Excerpts of recent editorials of statewide and national interest from Ohio newspapers:
The (Toledo) Blade, Jan. 21:
Think of it as unlocking the value of Medicaid: 450,000 more Ohioans with health insurance, representing a net revenue gain of about $1.4 billion to the state over eight years. The only way to lose is for Gov. John Kasich to say no to expanding Medicaid coverage under Obamacare.
Ohio's Medicaid program covers adults with children, whose household income is 90 percent or less of the federal poverty level; it does not insure childless adults. According to the Health Policy Institute of Ohio, a nonpartisan think tank in Columbus, it would cost Ohio nearly $2.5 billion to expand Medicaid coverage by 2022 to include all adults with incomes up to 138 percent of the poverty level — about $32,000 a year for a family of four.
Under the Affordable Care Act, the federal government would pay the entire cost of Medicaid coverage for newly eligible adults for three years. The federal share would then drop gradually, leveling off at 90 percent in 2020....
Mr. Kasich's skeptical political side asks whether Washington will keep its promise to pay for expanding Medicaid in Ohio. But his pragmatic business side should not pass up billions of federal dollars and a healthier Ohio.
The Ironton Tribune, Jan. 17:
Far too often our government leaders and lawmakers try to "fix" all our perceived problems in a particular area in one fell swoop, an approach that is actually flawed and impedes progress....
Now here we go again with proposed anti-gun legislation. The president unveiled a $500 million package that includes 23 executive orders but will also require action by Congress.
Some of the proposed changes make perfect sense — consistent background checks regardless of where a firearm is purchased and allowing schools to use federal grant funds for safety improvements. Others, including the ban on military-style assault rifles and magazine clips for them, need more review.
But lumping everything into a one-plan-fits-all approach makes it more difficult to accomplish anything because opponents of the changes will have far more opportunities to criticize.
A smarter approach would be incremental changes that can be addressed one at a time.
The end result would be better for government efficiency and better for the American people.
The (Youngstown) Vindicator, Jan. 21:
This is a remarkable day in many ways — a day that testifies to the historic strength of the American nation.
By an accident of the calendar, this is a day on which we solemnly mark the birthday of an American martyr. The Rev. Dr. Martin Luther King Jr., a man who gave his life in the battle against racism, was born Jan. 15, 1929, and his birthday is commemorated on the third Monday in January.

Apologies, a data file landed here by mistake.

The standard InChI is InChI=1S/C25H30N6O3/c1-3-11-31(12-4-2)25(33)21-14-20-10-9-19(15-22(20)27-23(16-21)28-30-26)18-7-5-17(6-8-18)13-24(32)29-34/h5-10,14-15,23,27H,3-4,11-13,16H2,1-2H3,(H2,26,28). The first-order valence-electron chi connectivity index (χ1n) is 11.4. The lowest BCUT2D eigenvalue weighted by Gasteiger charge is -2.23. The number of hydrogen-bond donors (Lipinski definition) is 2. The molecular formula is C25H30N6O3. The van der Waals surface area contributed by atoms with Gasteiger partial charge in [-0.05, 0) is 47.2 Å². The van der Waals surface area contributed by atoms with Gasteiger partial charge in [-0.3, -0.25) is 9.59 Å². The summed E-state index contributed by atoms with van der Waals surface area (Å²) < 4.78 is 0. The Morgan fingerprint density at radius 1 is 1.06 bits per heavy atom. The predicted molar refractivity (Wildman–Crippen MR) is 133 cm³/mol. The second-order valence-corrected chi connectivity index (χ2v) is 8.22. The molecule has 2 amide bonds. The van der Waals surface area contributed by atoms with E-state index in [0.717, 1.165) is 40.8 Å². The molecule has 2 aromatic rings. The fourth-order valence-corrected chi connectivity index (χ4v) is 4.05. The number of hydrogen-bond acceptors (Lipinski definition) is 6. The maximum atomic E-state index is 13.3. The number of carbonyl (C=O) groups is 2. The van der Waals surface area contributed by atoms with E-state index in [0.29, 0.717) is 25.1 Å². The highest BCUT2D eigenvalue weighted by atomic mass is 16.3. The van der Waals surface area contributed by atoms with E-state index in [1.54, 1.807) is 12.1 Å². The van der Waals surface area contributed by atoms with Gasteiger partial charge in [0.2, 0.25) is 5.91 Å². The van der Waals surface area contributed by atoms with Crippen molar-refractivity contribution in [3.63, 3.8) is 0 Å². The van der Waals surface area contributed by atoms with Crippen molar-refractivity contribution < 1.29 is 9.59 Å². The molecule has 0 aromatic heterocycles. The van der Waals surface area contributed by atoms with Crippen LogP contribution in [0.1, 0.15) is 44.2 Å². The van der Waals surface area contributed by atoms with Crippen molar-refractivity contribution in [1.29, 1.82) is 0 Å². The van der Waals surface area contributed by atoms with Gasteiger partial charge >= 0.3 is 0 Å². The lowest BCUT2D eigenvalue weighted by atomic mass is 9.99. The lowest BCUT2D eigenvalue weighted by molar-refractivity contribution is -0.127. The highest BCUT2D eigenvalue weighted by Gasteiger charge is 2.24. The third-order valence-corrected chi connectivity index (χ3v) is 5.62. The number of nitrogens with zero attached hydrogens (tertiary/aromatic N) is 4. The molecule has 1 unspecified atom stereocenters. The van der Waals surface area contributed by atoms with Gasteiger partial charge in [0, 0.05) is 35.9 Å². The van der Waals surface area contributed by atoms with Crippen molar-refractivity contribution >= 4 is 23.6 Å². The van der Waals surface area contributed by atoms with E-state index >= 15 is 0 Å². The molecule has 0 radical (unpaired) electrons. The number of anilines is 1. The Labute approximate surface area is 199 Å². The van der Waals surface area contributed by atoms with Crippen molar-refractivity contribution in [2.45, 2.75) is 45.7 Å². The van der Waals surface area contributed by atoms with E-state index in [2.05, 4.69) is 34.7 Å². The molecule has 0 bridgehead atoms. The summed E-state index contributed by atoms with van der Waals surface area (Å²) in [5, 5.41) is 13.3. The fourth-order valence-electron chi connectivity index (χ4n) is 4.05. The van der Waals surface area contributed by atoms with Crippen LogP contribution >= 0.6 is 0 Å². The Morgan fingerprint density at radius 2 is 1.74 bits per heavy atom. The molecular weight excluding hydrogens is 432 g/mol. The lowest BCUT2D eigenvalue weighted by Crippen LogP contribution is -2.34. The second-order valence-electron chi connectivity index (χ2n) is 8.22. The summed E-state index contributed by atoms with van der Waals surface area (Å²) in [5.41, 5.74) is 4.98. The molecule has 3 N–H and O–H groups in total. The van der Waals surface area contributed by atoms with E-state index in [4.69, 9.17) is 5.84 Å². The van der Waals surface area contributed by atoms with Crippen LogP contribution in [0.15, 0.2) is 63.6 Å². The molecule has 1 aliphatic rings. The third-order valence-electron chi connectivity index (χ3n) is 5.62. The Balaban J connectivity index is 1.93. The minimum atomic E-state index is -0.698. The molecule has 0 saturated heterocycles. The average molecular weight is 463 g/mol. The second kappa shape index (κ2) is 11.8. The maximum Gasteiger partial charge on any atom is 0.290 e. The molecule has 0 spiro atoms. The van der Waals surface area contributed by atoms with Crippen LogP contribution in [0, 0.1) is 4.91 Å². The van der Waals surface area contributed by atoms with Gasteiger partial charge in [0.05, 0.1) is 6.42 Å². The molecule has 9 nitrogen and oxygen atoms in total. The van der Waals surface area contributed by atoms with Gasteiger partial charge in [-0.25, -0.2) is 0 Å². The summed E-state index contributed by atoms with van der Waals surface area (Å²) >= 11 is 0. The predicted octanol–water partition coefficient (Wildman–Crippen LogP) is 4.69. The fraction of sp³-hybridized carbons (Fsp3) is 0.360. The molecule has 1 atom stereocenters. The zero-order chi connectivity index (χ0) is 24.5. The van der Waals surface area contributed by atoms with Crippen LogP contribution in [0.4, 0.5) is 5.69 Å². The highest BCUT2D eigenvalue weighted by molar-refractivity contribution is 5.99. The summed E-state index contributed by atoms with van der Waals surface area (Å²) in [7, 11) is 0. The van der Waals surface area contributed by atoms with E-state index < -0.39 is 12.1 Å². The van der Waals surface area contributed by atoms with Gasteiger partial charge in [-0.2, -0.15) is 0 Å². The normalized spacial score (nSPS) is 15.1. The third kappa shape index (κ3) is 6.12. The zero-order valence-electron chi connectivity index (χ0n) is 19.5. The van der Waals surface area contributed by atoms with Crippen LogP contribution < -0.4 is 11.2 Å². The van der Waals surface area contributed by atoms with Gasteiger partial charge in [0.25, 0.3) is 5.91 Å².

Barack Obama was born Aug. 4, 1961, only six years after King emerged as a leader in the Civil Rights movement, and just seven years before King's assassination at the age of 39. Obama was only 25 when King's birthday was first marked as a national holiday by President Ronald Reagan in 1986. And yet, by the time Obama was 47, he was elected and sworn in as president of the United States. And today the nation will mark his second inauguration....
A memorial to King stands about 20 blocks west of the Capitol, where Obama will take the oath of office. That is not a long distance, and yet it represents a very long journey for a nation that continues to seek to build a perfect union.
(Steubenville) Herald-Star, Jan. 17:
Forgive us, if you will, if we feel a little bit like Capt. Louis Renault, a character from the film "Casablanca" who was played so very well by Claude Rains.
Renault was in the process of closing down Rick's Cafe Americain, a nightclub and gambling parlor in the 1942 film, when owner Rick Blaine, memorably portrayed by Humphrey Bogart, asks the Vichy officer what grounds he has to close the bar. Renault's answer: "I'm shocked, shocked to find that gambling is going on in here." He then thanks the croupier, who has handed him his winnings.
The mock surprise displayed by Renault is similar to our reaction to Monday's news that Lance Armstrong, the world's most famous bicyclist, had finally confessed that the long-standing rumors he had used performance enhancers were true....
It is somewhat fitting that Armstrong's revelations come shortly after the Baseball Hall of Fame failed to elect a single member to its Class of 2013. Included among this year's nominees were Sammy Sosa, Barry Bonds, Mark McGwire and Roger Clemens, players whose monster accomplishments will forever be clouded by allegations they were linked to performance enhancers.
Their stories all point to the dangers of a win-at-all-costs culture and the steep price that must be paid by those who succumb to it